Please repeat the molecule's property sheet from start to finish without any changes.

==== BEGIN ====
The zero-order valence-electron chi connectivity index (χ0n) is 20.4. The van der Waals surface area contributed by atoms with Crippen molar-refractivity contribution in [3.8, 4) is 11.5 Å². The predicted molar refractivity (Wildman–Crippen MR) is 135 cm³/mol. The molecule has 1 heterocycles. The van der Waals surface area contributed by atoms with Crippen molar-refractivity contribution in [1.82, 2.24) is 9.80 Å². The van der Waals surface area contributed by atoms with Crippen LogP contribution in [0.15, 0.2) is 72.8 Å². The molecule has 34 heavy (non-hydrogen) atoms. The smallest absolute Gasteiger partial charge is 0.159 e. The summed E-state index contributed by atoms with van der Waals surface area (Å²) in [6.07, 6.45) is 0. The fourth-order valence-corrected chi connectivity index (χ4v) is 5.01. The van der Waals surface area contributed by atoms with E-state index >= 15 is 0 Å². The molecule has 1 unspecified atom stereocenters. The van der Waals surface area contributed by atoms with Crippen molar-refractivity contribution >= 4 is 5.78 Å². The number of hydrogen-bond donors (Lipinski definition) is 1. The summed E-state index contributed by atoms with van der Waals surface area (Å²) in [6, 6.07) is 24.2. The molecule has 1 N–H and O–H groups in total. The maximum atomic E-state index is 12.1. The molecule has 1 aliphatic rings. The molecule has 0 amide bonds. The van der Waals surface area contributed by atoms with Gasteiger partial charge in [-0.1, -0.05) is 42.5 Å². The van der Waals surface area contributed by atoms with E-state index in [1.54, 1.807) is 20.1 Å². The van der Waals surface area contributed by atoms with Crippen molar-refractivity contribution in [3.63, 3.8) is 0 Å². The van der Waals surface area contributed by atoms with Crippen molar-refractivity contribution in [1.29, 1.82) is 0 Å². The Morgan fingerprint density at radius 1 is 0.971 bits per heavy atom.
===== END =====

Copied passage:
The zero-order valence-electron chi connectivity index (χ0n) is 20.4. The van der Waals surface area contributed by atoms with Crippen molar-refractivity contribution in [3.8, 4) is 11.5 Å². The predicted molar refractivity (Wildman–Crippen MR) is 135 cm³/mol. The molecule has 1 heterocycles. The van der Waals surface area contributed by atoms with Crippen molar-refractivity contribution in [1.82, 2.24) is 9.80 Å². The van der Waals surface area contributed by atoms with Crippen LogP contribution in [0.15, 0.2) is 72.8 Å². The molecule has 34 heavy (non-hydrogen) atoms. The smallest absolute Gasteiger partial charge is 0.159 e. The summed E-state index contributed by atoms with van der Waals surface area (Å²) in [6.07, 6.45) is 0. The fourth-order valence-corrected chi connectivity index (χ4v) is 5.01. The van der Waals surface area contributed by atoms with E-state index >= 15 is 0 Å². The molecule has 1 unspecified atom stereocenters. The van der Waals surface area contributed by atoms with Crippen molar-refractivity contribution >= 4 is 5.78 Å². The number of hydrogen-bond donors (Lipinski definition) is 1. The summed E-state index contributed by atoms with van der Waals surface area (Å²) in [6, 6.07) is 24.2. The molecule has 1 N–H and O–H groups in total. The maximum atomic E-state index is 12.1. The molecule has 1 aliphatic rings. The molecule has 0 amide bonds. The van der Waals surface area contributed by atoms with Gasteiger partial charge in [-0.1, -0.05) is 42.5 Å². The van der Waals surface area contributed by atoms with E-state index in [1.54, 1.807) is 20.1 Å². The van der Waals surface area contributed by atoms with Crippen molar-refractivity contribution in [3.63, 3.8) is 0 Å². The van der Waals surface area contributed by atoms with Crippen molar-refractivity contribution in [1.29, 1.82) is 0 Å². The Morgan fingerprint density at radius 1 is 0.971 bits per heavy atom.